Each of the 5 pathogen-specific models estimates the log-transformed number of illnesses for each reported outbreak on the basis of that outbreak’s characteristics as defined by the categorical variables. We then back-transformed the model-estimated numbers of illnesses (e raised to the transformed values) and summed the 2 sets of Salmonella estimates. Additional information on model selection and fit is presented in the Appendix.
As expected, ANOVA models reduce variation in outbreak size and the influence of very large outbreaks. This effect is shown in Appendix Figure 3, which compares the number of reported illnesses with the number of model-estimated illnesses. The figure also shows the wide variation in the number of outbreaks for different pathogen–food category pairs.
Because of changes over time in food consumption patterns, food production and processing practices, food safety activities, regulatory interventions, and other factors, recent outbreaks are probably more representative of current foodborne illness attribution than older outbreaks. We explored estimating attribution on the basis of only 3, 5, or 7 years of the most recent outbreaks, but data sparseness and high year-to-year variability, particularly in food categories for which outbreaks were not reported every year, led to instability and more statistical uncertainty in attribution estimates when older outbreaks were excluded (Appendix). Therefore, we included older outbreaks but down-weighted them on the basis of recency. Outbreaks older than 5 years were multiplied by an exponential decay function, an approach long used in many fields to down-weight older data in forecasting and time-series models, including public health surveillance (19,20). This approach is flexible to inclusion of additional years of data; as the number of years of data increases, the earliest years have less and less weight.
The multiplicative recency-weighting factor w for an outbreak in year y is defined as a function of decay parameter a and the most recent year of data Y:
We used a decay parameter a of 5/7 (0.7142). This factor resulted in outbreaks occurring during 2008–2012 providing 67% of the overall information, with 28% from outbreaks occurring during 2003–2007, and 5% outbreaks occurring during 1998–2002 (Appendix Table 4).
Calculating Attribution Percentages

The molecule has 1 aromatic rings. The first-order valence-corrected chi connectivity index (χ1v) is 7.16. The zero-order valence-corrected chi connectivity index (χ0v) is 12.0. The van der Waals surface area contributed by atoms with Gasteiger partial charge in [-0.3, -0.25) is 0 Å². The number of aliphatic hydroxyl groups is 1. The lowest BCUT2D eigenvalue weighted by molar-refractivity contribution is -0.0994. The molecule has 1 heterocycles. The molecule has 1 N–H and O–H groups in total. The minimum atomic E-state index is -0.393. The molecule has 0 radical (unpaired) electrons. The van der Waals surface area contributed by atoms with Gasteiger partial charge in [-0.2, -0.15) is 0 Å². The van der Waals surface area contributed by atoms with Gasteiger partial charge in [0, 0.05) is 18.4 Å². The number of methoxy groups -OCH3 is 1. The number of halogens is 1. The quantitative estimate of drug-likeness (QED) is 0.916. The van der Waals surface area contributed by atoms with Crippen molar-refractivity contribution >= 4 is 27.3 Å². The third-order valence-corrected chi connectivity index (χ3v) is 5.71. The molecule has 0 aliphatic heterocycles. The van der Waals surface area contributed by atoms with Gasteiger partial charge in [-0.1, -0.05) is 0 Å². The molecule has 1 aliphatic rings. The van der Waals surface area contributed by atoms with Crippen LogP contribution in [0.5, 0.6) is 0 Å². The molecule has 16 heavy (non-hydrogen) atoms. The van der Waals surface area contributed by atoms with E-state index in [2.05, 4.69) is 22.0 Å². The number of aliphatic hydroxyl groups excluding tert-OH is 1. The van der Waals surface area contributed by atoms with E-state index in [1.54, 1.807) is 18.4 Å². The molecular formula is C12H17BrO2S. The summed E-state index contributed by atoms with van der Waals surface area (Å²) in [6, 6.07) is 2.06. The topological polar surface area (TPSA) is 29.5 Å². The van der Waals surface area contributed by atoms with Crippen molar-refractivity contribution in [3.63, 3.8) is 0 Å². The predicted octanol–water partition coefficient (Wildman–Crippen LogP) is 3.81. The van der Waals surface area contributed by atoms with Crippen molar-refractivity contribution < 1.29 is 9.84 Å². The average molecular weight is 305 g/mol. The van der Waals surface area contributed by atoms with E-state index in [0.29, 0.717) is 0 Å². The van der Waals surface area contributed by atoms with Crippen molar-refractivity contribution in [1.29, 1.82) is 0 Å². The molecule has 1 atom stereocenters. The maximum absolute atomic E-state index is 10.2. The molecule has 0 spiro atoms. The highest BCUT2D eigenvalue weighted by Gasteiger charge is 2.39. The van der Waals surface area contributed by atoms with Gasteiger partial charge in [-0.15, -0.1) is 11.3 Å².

For pathogen p and food category c, the attribution percentage APpc is calculated by dividing the sum of recency-weighted model-estimated illnesses of that pathogen–food category pair across all years by the sum of recency-weighted model-estimated illnesses for all food categories associated with that pathogen for all years. The estimated attribution percentage APpc is defined as:
where MEI (opcyi) is the number of model-estimated illnesses for a specific outbreak oi and i is the instance in the set of outbreaks associated with a pathogen–food pair occurring in a given year. To estimate 90% credibility intervals for each APpc, Bayesian bootstrap resampling (10,000 per pathogen–food category pair) was performed on the weighted model estimates (21,22). The 5th and 95th percentiles of the bootstrap distributions were used as the lower and upper bounds for the credibility intervals.
We conducted sensitivity analyses to examine the impacts of data selection and modeling choices on estimates. These analyses included comparing our attribution estimates to those based on reported outbreak illnesses and log-transformed illnesses, evaluating the impact of alternate ANOVA model specifications, examining the impact of recency-weighting choices and approaches, and evaluating the impact of particularly large and influential outbreaks.
We extracted data on 2,732 US outbreaks caused by nontyphoidal Salmonella, E. coli O157, L. monocytogenes, and Campylobacter that occurred during 1998–2012. We excluded 77 outbreaks because they were caused by multiple pathogens, excluded an additional 1,014 because they did not have an identified food vehicle, and excluded an additional 689 that could not be assigned to a single food category (Appendix Figure 2). These exclusions resulted in a dataset with 952 outbreaks (35% of 2,732), each caused by a single pathogen and assignable to 1 of 17 food categories (Table 1).
The final estimates (Table 2; Figure 3) attributed Salmonella illnesses more broadly than other pathogens, with nonzero estimates for 16 categories; of those, 4 food categories had estimated percentages >10%: seeded vegetables (e.g., tomatoes), eggs, fruits, and chicken. Cumulatively, the top 7 food categories accounted for 77% of illnesses. Credibility intervals for Salmonella were largely overlapping but comparatively narrow, attributable in part to the high number of Salmonella outbreaks in the analysis. In contrast, 82% of illnesses caused by E. coli O157 were attributed to only 2 food categories, beef and vegetable row crops (e.g., leafy greens). Only 2 other food categories, dairy and fruits, had estimated attribution percentages >1%. Similarly, 81% of illnesses caused by L. monocytogenes were attributed to 2 food categories, dairy and fruits. Only 4 other food categories (sprouts, turkey, vegetable row crops, and pork) had estimated attribution percentages >1%. The wide and overlapping credibility intervals reflect the very small number of L. monocytogenes outbreaks in the analysis (n = 24).